Thursday, December 13, 2012

December 13, 2012

Here's today's entry in volume two of my Occupy Journal:

o c c u p y : d e c e m b e r    12,   2 0 1 2

Publishing, which is what I know most about next to books and intellectual history, has never been mentioned in my two volumes and 300 pages about OCCUPY. When I decided to found a press and began publishing books (my first was 1953,then 1956, 1957, but I began full-time only in 1965),  publishing was already part of a superficial and increasingly gross world of Capitalism. In the 50 years since, it has disintegrated just like everything else, becoming more and more commercial, commodified, and more and more divorced from the lives and needs of ordinary people.  Like all the arts, it is just another entertainment industry, dumbed down and bottom-lined.
     I'd like to look, first, at the language publishers (that is, editors) use, when they talk about their profession.  Publishers Weekly interviewed eleven publishers, editors, authors, and agents about African-American publishing and quoted those interviewed in their December 10, 2012 issue which arrived today. Eleven different firms were represented, a cross-section of this commercial world.
     Here are some of the ways these professionals refer to that world:
"issue-driven books;" biting off big ideas;" shortlisted;" "writer-platforms;" "debut novel;" "debut Haitian authors;" "projects" [that is, books]; "the celebrity books was big;" "reality TV;" "romantica" [by which she means the combination of romance and erotica, or, as she says, "steamy romance with erotica"]; "what used to work is not working anymore;" "hot categories;" "chick/lit sisterfriends;" "sexy stuff;" "Vampire-Huntress series." Listen to these people. These are African-American highly educated, serious professionals, in a world of millions of Black men in prison (The New Jim Crow world), hunger, disease, war. It's the same in whitey land of course. Here's some more of this twenty-first century literary sensibility: "Any trend that's hot eventually levels out;" "how to position [books];" "strategize;"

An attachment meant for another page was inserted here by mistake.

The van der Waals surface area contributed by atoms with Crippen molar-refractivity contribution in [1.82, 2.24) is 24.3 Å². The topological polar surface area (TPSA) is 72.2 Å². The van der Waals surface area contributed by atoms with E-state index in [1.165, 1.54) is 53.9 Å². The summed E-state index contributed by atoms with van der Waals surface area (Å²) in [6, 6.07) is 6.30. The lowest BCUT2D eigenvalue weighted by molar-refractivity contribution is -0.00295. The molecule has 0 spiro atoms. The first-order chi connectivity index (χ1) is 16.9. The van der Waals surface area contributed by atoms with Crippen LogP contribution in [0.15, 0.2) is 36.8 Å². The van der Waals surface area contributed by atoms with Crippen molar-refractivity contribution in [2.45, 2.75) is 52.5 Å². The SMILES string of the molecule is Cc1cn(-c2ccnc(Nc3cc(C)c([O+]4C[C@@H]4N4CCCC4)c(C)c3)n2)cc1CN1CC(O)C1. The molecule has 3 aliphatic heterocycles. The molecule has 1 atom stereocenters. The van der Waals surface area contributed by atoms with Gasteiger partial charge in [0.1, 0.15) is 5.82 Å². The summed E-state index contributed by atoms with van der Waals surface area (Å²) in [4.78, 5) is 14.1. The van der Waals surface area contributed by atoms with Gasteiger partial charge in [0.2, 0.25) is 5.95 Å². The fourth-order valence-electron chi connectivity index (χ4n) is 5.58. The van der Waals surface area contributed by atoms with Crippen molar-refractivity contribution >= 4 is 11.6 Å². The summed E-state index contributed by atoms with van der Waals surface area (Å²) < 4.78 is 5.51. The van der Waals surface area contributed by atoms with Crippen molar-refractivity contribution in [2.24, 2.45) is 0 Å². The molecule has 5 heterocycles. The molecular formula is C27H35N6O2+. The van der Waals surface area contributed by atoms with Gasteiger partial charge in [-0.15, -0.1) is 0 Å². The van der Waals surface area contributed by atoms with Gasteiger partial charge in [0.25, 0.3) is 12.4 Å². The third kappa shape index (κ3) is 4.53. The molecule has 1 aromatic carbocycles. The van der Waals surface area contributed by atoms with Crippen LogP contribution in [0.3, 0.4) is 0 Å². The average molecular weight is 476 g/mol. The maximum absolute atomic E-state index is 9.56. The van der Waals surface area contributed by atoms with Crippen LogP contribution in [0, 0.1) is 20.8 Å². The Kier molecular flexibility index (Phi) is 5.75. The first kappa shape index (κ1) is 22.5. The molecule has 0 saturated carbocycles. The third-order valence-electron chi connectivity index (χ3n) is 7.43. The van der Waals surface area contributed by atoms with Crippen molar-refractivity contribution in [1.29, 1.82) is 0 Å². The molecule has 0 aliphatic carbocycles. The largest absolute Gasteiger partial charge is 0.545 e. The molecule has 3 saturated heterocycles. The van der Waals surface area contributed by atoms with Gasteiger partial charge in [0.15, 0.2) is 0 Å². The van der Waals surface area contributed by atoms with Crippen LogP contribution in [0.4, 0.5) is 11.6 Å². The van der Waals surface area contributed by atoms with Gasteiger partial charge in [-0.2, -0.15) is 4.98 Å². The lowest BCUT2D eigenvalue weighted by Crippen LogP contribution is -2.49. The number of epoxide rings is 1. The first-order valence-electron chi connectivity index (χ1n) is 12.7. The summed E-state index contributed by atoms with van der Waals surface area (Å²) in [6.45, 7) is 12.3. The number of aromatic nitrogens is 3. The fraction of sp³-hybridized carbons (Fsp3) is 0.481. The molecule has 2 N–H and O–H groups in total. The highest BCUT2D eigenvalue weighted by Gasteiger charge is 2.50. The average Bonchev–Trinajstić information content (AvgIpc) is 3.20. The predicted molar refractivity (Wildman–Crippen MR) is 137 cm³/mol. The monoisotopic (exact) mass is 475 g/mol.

"pull together talent;" "teen lit;" "street lit;" "what will sell;"
"We don't publish Toni Morrison here;" "teen fiction rising star;"
"sun rights sale;" "book-a-year authors;" "I acquire middle-grade fiction;" "go-to figures;" "Christian fiction;" "commercial women's fiction;" "waves and trends;" "breakout books;" "top 100 authors."

Yes, there were one or two sentences in three pages that reflected something approaching idealism, but you get the picture. Literature this is not. It's the same in all the arts, when professional parasites get hold of us.
     Forever, artists, authors, creative talented people in every century have been taken for granted and treated to the kind of commercialism and philistinism that is represented by the language the publishers and editors and agents use. Topicality, celebrity worship, searching for what they call "blockbusters." I would say such people are no more reliable than the politicians and leaders they select, and we know that less than 10% of the public trust those. Who in the world of commerce today is trusted? Why should be trust any of them? Those of you who work in the Business World know first-hand the lying and stealing, the short cuts and shoddiness that goes on in your firm; why should it be any different elsewhere in america? Or the Western World in general? Meanwhile, the West has so fucked up the rest of the world, there is only violence and reaction to Western so-called "cultural norms." These "cultural norms" are not normal; they're toxic and disgusting, anti-human and alienating. How can so many people work against people? Do they think they are immune? It's like the period of forthcoming nuclear war, when the welthy built underground shelters and the politicians incited nuclear holocaust. Did they think they would survive? And survive in what kind of world? We need a strike. A world-wide strike of people. Just saying, "We won't do it any more." What's the ":it?" All of it.
     I think I'll make a sign right now and put it up in the bookshop, or wear it around my neck. It will simply say, "ALL OF IT."

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